Kinsley’s original screed about inflation ... is in a way where all this started. It’s very worth reading, and not just because he was dead wrong (and learned nothing from the experience). For it is pure Schumpeter/Hayek/Mellon liquidationism:
In short, I can’t help feeling that the gold bugs are right. No, I’m not stashing gold bars under my bed. But that’s only because I lack the courage of my convictions.
My fear is not the result of economic analysis. It’s more from the realm of psychology. I mean mine.
But this cure has been one ice-cream sundae after another. It can’t be that easy, can it? The puritan in me says that there has to be some pain. That’s not to say that there hasn’t been plenty of economic pain. But that pain has come from the recession itself, not the cure.
Look, folks, when I write about the urge to see economics as a morality play, I am not just inventing this out of thin air. I read a lot; I also talk to a fair number of these people at things like Group of 30 meetings. Yes, there’s class interest; yes, there’s disaster capitalism at work. But the gut feeling that there must be pain (your pain, of course, not theirs) is very, very real too.
I'm not sure why we're so reluctant to believe this explanation. Every day we see wealthy, celebrity pundits all around us insisting on the need to "sacrifice" things which will cause them no pain but will make the rest of us suffer. It's very hard not to believe that this is some sort of psychological/emotional/spiritual belief that has overtaken the "winners" in this society, which suggests to me that it's a way of justifying the success they've had, either at the expense of others or in spite of what they know are their own ordinary talents. In order to live with themselves they've had to order their world around the notion that anyone who achieves material success in life does so because of their natural goodness. Those who fail to achieve such success must have failed because we are bad. Therefore, we must be punished.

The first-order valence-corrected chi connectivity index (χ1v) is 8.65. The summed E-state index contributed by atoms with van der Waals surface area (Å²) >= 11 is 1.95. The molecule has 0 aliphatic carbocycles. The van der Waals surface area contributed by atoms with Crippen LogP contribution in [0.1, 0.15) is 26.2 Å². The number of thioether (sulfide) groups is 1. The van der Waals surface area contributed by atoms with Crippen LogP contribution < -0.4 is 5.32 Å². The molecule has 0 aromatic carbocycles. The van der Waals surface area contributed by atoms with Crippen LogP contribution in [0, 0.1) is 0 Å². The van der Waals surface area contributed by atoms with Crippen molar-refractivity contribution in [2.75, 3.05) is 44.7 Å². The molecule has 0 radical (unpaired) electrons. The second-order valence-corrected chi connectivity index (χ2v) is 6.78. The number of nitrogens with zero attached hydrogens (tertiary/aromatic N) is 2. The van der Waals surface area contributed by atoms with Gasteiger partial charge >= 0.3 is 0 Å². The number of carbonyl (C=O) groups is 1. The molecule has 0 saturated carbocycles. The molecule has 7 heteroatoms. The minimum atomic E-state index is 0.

Here's the young scion of a wealthy, influential family and recipient of nepotistic largesse from his father's employer --- Luke Russert:
Both parties don't want to tell the American people it's time to drink their tough medicine.Both parties are going to try to take 2012 as the avenue to have this debate further. But as this debate goes on and on and on. The real difficult decisions, the real ideas of how are we going to cut this deficit, they go unanswered.
Yes, the idea that this 25 year old richie rich believes that the American people must be punished doesn't seem like a stretch to me. And if Little Luke Russert believes it you can be the super-rich CEOs and Wall Street MOUs do. After all, we've failed to be properly respectful to our betters and made them feel embarrassed about their superiority. That will not stand.
Anyway, just read this. It gets to the crux of the problem.
Compared to Watergate, on the basis of everything we know about what are the current “scandals” amount to a piffle. Watergate was a Constitutional crisis. It was about a pattern of behavior on the part of the president of the United States abusing power to carry out his personal vendettas. It was about whether the president was accountable to the other branches of the government; it was about whether the Congress could summon the courage to hold accountable a president who held himself above the law. It was about a president and his aides who were out of control in their efforts to punish the president’s “enemies.”
It was also about, though this has still gone largely unrecognized, an attempt by a sitting president to determine the nomination of the opposition party’s presidential candidate. Potentially strong challengers were spied upon, their offices broken into and files disappeared, their campaign events disrupted by what were diminished by their categorization as laughable “dirty tricks.” It was about black bag jobs and paying criminals to carry out ideas that sprang from the fevered brain of a president who saw opponents, political and otherwise, as enemies, and then trying to hush the whole thing up. The attempt, not unsuccessful though not exclusively their doing, to try to get the opposition party to nominate its weakest candidate was a step along the road to fascism. It was a putsch by a head of state.
Nixon’s extraordinary abuse of his new power started almost as soon as he had put away his Inaugural finery. In February 1969 he told his staff that he wanted private funds raised to establish an intelligence unit within the White House to carry out around-the-clock surveillance of political opponents. This led to the hiring of a group of fanatics, bums, fools, and losers—most of them paid for with private funds but run by White House aides and right out of the Executive Office Building, next door to the White House. Some were of Cuban origin and had participated in the disastrous Bay of Pigs invasion of Cuba; to motivate them Nixon instructed that they be told that their mission was to root out Communists in the Democratic Party. (He even ordered that they be required to read the chapter of his memoir Six Crisis that recounts his exposure of Alger Hiss as a spy for the Soviet Union. But Nixon was always telling people, even Mao, to read Six Crises. The shrewd Mao had beat him to it.).